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Survey: Emissions Pollute Farm Fields

In Nanjing, capital city of east China’s Jiangzu Province, fields next to roads are being polluted by fumes from the growing number of cars, according to the initial findings of a survey.


The authorities say if the survey proves to be correct, they will have to deal with the problem.


Experts are now appealing to road construction planning departments in the province to pay attention to the pollution and think harder about where to let the nation's cars go.


A survey by the Nanjing Environment Science Research Institute showed automobile emissions are polluting the fields.


"According to our estimates, if the departments concerned do not take measures to protect fields along the roads as transport rapidly develops, about 10 percent of the fields in the province will be polluted by car exhaust fumes," said Lin Yusuo, a soil expert with the institute.


He was one of the researchers participating in the project. With his colleagues, he carried out a two-year investigation of the fields along the roads.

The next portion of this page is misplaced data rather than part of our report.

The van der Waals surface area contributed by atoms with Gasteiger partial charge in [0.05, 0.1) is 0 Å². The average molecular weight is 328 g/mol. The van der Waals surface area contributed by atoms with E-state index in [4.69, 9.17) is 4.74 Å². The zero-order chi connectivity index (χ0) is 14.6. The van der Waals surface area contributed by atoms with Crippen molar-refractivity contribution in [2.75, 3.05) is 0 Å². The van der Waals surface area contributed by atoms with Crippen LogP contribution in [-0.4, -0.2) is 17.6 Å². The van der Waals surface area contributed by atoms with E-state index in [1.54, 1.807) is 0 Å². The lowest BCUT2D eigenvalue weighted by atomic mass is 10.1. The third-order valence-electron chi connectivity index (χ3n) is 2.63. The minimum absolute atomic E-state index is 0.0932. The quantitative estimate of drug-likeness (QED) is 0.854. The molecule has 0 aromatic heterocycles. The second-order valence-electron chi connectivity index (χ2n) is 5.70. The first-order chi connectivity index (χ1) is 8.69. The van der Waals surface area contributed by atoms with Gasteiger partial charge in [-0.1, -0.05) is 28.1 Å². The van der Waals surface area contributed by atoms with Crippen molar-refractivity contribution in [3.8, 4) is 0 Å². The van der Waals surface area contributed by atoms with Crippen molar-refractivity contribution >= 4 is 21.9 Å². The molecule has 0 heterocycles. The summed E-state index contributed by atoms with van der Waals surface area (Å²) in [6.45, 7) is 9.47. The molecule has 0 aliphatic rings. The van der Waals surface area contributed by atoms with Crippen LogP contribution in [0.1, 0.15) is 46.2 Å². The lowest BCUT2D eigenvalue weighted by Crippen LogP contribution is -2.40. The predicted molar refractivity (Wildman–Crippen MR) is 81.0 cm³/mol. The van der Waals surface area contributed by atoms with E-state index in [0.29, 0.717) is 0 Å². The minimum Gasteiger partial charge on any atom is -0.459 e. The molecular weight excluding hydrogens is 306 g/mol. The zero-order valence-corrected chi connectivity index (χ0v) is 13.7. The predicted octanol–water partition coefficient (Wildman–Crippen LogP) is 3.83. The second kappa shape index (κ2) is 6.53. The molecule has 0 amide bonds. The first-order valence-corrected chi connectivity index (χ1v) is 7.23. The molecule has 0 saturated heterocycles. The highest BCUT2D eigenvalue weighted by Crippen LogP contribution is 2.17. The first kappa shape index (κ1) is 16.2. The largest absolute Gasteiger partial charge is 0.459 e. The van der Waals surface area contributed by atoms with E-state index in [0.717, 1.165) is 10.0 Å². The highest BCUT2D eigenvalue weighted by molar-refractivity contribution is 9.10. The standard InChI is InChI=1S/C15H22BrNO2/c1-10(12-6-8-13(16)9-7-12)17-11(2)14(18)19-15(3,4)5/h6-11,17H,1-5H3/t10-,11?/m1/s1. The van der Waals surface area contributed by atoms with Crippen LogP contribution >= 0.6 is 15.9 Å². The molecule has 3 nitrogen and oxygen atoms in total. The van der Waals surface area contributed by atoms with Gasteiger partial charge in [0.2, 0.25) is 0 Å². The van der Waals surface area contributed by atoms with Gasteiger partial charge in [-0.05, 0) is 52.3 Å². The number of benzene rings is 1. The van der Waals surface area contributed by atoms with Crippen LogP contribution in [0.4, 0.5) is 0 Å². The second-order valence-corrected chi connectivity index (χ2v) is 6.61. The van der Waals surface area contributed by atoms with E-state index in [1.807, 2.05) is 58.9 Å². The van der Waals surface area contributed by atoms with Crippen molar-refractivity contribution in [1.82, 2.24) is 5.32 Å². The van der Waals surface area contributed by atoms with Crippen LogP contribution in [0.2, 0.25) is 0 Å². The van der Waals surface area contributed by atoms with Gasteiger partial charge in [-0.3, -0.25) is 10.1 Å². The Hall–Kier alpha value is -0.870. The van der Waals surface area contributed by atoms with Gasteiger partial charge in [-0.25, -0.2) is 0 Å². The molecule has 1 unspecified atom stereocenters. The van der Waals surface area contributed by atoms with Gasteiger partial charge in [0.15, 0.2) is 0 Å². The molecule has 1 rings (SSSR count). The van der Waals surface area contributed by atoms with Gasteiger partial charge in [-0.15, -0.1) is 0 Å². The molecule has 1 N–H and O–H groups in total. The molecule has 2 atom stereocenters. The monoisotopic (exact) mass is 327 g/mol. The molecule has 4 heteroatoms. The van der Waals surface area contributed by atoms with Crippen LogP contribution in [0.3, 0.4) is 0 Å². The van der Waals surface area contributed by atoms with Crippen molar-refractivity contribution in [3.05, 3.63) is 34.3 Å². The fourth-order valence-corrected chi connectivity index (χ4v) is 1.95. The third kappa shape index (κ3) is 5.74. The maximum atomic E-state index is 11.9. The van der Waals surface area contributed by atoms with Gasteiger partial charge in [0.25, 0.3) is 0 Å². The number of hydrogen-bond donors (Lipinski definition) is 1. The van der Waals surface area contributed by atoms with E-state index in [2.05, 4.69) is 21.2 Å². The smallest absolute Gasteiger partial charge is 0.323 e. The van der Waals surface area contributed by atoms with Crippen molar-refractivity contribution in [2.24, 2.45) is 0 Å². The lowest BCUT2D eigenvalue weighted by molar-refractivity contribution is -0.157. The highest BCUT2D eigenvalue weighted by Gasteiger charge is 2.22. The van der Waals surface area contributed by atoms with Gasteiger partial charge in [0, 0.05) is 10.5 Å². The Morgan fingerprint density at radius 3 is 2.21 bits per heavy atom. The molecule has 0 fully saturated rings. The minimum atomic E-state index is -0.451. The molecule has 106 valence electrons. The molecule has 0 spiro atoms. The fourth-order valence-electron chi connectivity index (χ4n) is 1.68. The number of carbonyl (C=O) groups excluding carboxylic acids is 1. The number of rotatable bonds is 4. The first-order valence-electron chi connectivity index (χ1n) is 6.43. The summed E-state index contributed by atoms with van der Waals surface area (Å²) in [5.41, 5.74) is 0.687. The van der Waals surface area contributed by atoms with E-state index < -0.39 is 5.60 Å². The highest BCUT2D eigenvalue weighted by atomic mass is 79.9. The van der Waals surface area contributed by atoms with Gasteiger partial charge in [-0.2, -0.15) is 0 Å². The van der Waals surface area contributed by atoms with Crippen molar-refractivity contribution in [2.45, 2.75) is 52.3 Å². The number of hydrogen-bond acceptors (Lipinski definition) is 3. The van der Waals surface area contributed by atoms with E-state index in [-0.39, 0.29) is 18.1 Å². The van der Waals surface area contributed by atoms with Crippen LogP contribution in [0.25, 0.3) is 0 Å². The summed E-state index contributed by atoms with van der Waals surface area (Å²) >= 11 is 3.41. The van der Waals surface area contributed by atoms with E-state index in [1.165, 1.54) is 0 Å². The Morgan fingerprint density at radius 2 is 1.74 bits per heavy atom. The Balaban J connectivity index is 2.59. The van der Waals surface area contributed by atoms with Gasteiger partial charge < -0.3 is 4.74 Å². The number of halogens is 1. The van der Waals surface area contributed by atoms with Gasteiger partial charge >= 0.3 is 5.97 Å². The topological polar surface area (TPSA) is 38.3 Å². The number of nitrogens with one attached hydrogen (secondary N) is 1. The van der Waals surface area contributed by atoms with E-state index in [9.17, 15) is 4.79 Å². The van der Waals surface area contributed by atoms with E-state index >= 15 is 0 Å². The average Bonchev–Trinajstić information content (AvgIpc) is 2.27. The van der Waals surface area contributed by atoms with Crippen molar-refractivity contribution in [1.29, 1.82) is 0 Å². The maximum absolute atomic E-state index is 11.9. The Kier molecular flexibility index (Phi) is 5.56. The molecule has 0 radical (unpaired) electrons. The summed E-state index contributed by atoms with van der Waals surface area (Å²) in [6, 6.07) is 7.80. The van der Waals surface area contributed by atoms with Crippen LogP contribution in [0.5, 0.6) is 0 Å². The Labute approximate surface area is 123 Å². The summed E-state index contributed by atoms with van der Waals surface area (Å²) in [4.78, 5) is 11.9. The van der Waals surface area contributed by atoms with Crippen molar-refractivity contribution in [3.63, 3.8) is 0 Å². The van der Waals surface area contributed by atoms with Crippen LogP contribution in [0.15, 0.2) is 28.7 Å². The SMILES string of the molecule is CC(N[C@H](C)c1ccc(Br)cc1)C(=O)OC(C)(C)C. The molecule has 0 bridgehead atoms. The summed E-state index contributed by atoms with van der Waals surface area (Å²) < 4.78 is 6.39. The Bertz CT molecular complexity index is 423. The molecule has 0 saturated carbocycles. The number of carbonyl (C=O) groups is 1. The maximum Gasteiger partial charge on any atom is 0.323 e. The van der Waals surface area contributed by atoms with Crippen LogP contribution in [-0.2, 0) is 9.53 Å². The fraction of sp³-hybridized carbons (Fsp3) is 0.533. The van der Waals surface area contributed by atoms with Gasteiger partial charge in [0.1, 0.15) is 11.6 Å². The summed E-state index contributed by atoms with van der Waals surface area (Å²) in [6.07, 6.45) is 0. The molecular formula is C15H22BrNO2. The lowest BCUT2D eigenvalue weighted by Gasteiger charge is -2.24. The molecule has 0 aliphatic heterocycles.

The research group surveyed fields between 200 and 250 meters away from the roads. Included were those along the Shanghai-Nanjing Expressway, the Nanjing-Lianyungang Expressway, the No 104 the No 205 State highways.


The experts found lead pollution was rather serious in some places, and could be mainly caused by automobile exhaust fumes.


"Take the Shanghai-Nanjing Expressway for example. In some sections the lead content of the wheat greatly exceeds the national standard," Lin said.


"The highest lead content of the wheat is 6.98 times more than the national standard, and the average lead content is about two or three times as much as the national standard."


He said the lead content of wheat is influenced by many factors. The most important are the lead content of the soil and pollution caused by automobile exhaust fumes.


He said there are more than 5 million hectares of fields and more than 60,000 kilometers of roads - including over 2,000 kilometers of expressways - in the whole province. It is estimated that over 10 percent of the farmland is adjacent to highways.


"Given that more roads will be built in the future, we have estimated that one-10th of the fields and their crops will be affected by car emission pollution if we do not take effective measures," he emphasized.


"The initial results are only an estimate. We hope the government and the road construction planning departments can give sufficient attention to the problem and try to stop it," he said.


"For example, growing some trees along the roads may effectively prevent the spread of lead from automobiles emissions," he suggested.


Yan Zhiming, an official with the Jiangsu Provincial Communications Bureau said they did not think automobile exhaust fumes could pollute crops.


"If what is being said proves to be true, we will work out good measures to solve the problem."


(China Daily May 11, 2005)

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